By Alleen Brown
By Maggie LaMaack
By CP Staff
By Jesse Marx
By Jesse Marx
By Maggie LaMaack
By Jake Rossen
In every e-mail she writes, Johana Schwartz signs off with the same quote from James Joyce. They're galvanizing words, epiphanic really--but more on that later. The Irish writer has been a guiding light to the 24-year-old native of Petaluma, California, since Schwartz discovered the sweep of Ulysses in high school. It set her on a path toward all things Irish, which has included Irish music (especially County Galway roots-rockers the Saw Doctors) and stints at Trinity College in Dublin and Stanford University, which graduated her with an English/modern Irish literature degree. Schwartz's green streak will take her to her first Irish Fair in St. Paul this weekend.
Schwartz has cerebral palsy. She can spit and belt her way through a conversation, and the aides at her assisted-living home in Crystal can help with interpretation. But her spirit is most vividly encapsulated by the Joyce quote, which she types out with the assistance of a communication device connected to her forehead. She points it at a keyboard affixed to her Power Chair, and words slowly come forth.
"It's a congenital condition, so I've never known anything else," she writes. "I moved to Minnesota for its superb health care and services for folks with disabilities, and for the Irish studies program at St. Thomas and the like. California doesn't have an Irish Fair. Minnesota has programs that allow me to live more independently, like the Courage Center in Golden Valley. I lived in the residence there from September '04 until May '05 and availed myself of its rehabilitation curriculum. Now I live in a private residence in Crystal with three other young adults with disabilities. We have a crew of staff that comes in to help us throughout the day. We all live active lives in the community."
Johana doesn't walk. She spends her days in her motorized wheelchair, and labors heavily to do simple things such as move a mouse on a computer pad. Or speak. At times, after she has drooled and convulsed her way through a conversation, she will crumple in her chair and grow quiet, exhausted from the effort of trying to be understood.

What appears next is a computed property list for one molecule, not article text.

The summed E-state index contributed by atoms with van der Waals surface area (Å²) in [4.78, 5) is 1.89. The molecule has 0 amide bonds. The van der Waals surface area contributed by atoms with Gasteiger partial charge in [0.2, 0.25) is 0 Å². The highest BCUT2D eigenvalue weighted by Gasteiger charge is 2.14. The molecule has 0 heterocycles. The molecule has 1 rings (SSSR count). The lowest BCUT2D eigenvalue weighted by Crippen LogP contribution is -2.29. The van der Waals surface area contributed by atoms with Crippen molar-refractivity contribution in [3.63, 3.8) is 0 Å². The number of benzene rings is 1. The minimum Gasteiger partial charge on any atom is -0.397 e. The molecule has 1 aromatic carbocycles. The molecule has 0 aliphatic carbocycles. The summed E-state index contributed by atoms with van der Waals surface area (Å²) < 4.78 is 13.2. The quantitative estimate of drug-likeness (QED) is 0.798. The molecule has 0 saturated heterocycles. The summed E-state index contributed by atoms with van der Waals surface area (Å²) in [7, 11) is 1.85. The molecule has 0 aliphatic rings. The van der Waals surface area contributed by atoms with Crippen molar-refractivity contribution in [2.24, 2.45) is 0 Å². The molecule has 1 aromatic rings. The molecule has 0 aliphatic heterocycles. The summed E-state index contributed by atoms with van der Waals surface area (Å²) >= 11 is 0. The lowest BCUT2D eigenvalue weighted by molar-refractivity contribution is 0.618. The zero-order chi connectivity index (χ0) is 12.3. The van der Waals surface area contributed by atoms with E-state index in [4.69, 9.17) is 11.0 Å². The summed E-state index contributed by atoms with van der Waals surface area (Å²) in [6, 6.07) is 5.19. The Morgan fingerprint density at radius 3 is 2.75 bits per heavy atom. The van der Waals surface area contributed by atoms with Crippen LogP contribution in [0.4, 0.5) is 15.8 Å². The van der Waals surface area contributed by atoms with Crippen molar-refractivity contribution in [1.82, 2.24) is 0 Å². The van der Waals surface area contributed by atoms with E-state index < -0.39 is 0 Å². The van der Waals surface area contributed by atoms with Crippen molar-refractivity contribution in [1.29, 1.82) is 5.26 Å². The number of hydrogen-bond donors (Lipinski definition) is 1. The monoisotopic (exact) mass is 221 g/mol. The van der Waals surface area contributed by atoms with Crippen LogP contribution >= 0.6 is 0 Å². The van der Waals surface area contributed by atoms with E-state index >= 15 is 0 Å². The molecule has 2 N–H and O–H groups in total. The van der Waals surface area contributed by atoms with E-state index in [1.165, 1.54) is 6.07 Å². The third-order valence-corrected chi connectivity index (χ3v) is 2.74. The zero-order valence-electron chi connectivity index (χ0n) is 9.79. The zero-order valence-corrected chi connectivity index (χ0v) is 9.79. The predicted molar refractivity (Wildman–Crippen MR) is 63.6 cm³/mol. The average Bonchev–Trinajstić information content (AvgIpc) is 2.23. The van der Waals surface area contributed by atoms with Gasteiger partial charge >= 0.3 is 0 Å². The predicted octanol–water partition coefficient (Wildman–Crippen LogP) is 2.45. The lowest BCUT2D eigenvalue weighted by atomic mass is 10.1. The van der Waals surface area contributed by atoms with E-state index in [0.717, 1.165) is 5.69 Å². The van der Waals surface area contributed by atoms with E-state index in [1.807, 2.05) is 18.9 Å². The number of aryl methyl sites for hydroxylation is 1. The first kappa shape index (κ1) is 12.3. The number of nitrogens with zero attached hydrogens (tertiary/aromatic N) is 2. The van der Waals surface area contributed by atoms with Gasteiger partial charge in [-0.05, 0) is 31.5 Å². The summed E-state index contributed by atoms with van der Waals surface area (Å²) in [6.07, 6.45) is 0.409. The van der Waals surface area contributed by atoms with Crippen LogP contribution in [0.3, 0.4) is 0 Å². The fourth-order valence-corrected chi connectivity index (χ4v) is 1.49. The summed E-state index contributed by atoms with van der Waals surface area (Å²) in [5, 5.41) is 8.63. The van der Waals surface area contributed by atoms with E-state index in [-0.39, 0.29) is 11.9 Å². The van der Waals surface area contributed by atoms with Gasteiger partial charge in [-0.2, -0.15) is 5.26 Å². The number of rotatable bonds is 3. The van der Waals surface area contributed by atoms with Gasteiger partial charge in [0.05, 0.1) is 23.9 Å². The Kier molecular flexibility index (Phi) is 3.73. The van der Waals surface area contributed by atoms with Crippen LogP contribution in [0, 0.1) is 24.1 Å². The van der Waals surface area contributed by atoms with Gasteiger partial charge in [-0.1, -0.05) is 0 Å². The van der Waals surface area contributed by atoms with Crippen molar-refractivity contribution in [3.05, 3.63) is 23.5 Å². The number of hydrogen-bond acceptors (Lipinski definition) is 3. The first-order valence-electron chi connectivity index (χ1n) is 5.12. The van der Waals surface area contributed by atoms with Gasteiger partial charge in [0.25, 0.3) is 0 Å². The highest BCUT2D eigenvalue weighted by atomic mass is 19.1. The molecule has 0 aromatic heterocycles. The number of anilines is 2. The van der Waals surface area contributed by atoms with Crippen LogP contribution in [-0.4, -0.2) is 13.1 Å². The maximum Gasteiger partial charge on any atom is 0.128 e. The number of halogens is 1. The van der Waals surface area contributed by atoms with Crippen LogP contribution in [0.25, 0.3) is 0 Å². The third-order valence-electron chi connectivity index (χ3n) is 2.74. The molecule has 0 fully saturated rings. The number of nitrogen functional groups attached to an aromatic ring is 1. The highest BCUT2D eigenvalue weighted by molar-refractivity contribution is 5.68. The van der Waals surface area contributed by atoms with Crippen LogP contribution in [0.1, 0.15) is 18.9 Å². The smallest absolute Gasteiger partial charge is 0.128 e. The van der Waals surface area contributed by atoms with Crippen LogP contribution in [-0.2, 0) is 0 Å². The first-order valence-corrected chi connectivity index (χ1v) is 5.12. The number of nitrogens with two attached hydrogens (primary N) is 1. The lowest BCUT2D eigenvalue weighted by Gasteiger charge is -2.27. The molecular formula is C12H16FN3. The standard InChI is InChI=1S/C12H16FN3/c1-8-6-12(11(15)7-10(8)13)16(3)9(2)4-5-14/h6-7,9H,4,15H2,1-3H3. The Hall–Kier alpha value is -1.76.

"Crystal has no sidewalks where I live but my housemates and I can be seen taking walks around the neighborhood and to the Kwiki Mart down the block," she writes. "The clerks there are awesome. They will help us round up our merchandise and check out. The neighbors all embrace us and even the animals live in harmony. The dogs leave the wild rabbits alone. I know all the dogs and their owners. Midwestern summer nights also attracted me to Minnesota. Last night after dark, I went out in my Power Chair and sat on my porch and read my Irish novel and listened to my Irish music, both of which are on my communication device.
"The device illuminates the background of the text for me so that I can read in the warm humid night. This is my American dream come true. I can finally navigate through my books independently after 20 years of waiting for someone to turn the pages. Minnesota is warm at night without that constant coastal fog that kept me inside in Petaluma."
Schwartz's room is tidy. The walls are decorated with a map of Ireland, photos of Irish authors, poets, and musicians, a crayon-colored leprechaun, and St. Patrick's Day cards. Her bookshelf is 90 percent Irish--Yeats and Joyce dominate--as is her CD collection.
"The Irish sure put up with a lot over the years," she says. "Their displacement led to a huge and inspired canon, which highlights their own identity."
Though she doesn't talk about it, at least not with a visitor, Schwartz herself has put up with a lot. In almost everything she does, she needs assistance, and this dependence chafes against her naturally independent spirit. What she will say--and what she did say, over the course of two weeks of e-mails--is that people don't treat her poorly so much as they treat her as if she were invisible.
"Sometimes people limit me with their attitudes," she writes. "They make assumptions that since I have a speech impairment, I have nothing to say. However, on the contrary, for a class at Stanford I wrote a 61-page biography of Father Hugh Quigley, which is now on the shelf of an Irish library. Still, some people won't give me the chance to express myself and consequently deny me opportunities.
"I am going to County Clare in the fall to see the book and to see Quigley's property. I want to write the epic fictional version of his life in the spirit of Captains and Kings. Quigley has lived everywhere and whenever I travel, I try to visit the site of his residence, to gather material for my novel. I need to see his birthplace, and consider it research."
While Schwartz wants to be a novelist, for the moment she works 16 hours a week as project manager for Writer's Brigade, a program that offers work experience to others who rely on augmentative and alternative communication. It teaches them the skills necessary to become technical writers. Her e-mail inbox is filled with missives from disabled writers looking for advice, and from her boss, family members, and friends. Schwartz's messages tend to be lucid and cheerful, and she often signs off with a "sláinte," which is the Irish salutation for, "to your good health."